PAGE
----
comments from Fed officials helped relieve those concerns last
week, June's strong payrolls data refocused investors' attention
on the uncertainty.
The June nonfarm payrolls report raises the stakes for
Federal Reserve Chairman Ben Bernanke, who will be speaking on
Wednesday before the National Bureau of Economic Research.
Investors will closely scrutinize his comments for any hint
about whether the jobs report could mean a faster end to the
Fed's bond-buying stimulus program.
Some strategists said the bond market's selloff was in part
because of thin volume exacerbating wild swings. Because of
that, "it is unlikely that (yields) will rise any more than they
already have," said Alec Young, global equity strategist at S&P
Capital IQ in New York. "That means that if we get good news, it
will come without an accompanying rise in rates, which is great
Major signals for the market will come from areas with an
outsized sensitivity to macroeconomic growth and higher interest
rates. Those areas have done relatively well since May 21, when
the Dow and the S&P 500 ended at record highs. Small-cap stocks
jumped in their best week since mid-May, with the S&P 600
small-cap index closing on Friday at 568.15, an all-time
Financial stocks were the strongest sector on Friday, with
the S&P financial sector index up 1.8 percent. Regional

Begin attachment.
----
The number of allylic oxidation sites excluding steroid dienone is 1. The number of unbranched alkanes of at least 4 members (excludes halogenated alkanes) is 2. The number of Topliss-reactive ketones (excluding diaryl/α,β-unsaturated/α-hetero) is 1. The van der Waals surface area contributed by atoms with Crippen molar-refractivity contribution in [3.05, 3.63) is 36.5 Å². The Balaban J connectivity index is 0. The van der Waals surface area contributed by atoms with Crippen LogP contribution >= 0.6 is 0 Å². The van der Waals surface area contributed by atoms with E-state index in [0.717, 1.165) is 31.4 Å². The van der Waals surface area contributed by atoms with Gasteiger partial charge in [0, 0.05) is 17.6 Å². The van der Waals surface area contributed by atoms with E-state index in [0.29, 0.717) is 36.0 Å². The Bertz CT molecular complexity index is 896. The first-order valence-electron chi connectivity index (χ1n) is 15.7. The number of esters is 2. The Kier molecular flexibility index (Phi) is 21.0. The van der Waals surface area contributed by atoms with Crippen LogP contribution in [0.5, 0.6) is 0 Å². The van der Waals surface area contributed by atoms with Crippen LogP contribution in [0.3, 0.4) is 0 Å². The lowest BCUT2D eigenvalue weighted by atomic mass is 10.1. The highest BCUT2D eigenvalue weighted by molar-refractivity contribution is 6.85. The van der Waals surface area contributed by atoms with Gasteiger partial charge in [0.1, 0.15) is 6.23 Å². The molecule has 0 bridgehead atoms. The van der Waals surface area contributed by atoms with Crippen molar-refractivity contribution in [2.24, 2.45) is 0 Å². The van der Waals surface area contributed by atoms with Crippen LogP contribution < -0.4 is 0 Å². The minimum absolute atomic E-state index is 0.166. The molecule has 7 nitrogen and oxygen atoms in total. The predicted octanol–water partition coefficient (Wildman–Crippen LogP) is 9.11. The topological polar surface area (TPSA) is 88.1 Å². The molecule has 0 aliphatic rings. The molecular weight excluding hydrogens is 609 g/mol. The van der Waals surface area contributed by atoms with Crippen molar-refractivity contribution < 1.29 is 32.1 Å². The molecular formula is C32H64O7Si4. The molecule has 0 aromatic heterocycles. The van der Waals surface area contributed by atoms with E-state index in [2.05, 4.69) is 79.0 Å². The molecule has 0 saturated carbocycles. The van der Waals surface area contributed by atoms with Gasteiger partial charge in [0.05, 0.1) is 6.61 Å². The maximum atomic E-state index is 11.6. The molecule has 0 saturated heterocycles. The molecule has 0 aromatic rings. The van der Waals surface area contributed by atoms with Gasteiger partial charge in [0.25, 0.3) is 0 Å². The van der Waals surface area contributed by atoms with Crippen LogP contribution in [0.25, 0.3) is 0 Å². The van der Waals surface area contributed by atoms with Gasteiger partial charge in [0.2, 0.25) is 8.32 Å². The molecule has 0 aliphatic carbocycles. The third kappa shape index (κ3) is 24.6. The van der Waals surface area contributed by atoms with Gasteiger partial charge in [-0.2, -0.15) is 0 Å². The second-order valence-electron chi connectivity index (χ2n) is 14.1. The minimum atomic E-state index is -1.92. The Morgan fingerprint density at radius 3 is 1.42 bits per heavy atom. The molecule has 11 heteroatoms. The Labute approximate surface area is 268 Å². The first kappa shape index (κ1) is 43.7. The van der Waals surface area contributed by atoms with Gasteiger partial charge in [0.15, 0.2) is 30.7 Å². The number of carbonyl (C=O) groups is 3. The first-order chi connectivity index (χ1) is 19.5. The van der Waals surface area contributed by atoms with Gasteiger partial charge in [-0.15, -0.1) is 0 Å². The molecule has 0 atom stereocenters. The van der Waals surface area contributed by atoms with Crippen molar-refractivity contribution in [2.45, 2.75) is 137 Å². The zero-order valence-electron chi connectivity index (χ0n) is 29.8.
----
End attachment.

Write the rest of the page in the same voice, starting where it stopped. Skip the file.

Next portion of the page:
banks such as SunTrust Banks were among the S&P 500's
biggest percentage gainers because those companies benefit from
rising rates because it boosts their ability to profit from
lending at higher rates while borrowing at lower rates.
IN SEARCH OF CLARITY
On Wednesday, the Federal Reserve will release the minutes
from its June 18-19 meeting. Those minutes are likely to attract
heightened attention from Wall Street since they are coming out
on the same day that Bernanke speaks to the National Bureau of
The consensus on when the Fed will start cutting back its
stimulus sits firmly in September of this year, with 11 of 16
primary dealers believing that, according to a Reuters poll,
compared with seven of 17 in the June 19 Reuters poll.
On May 22, Bernanke said the quantitative easing program
would be slowed if economic growth met the Fed's targets.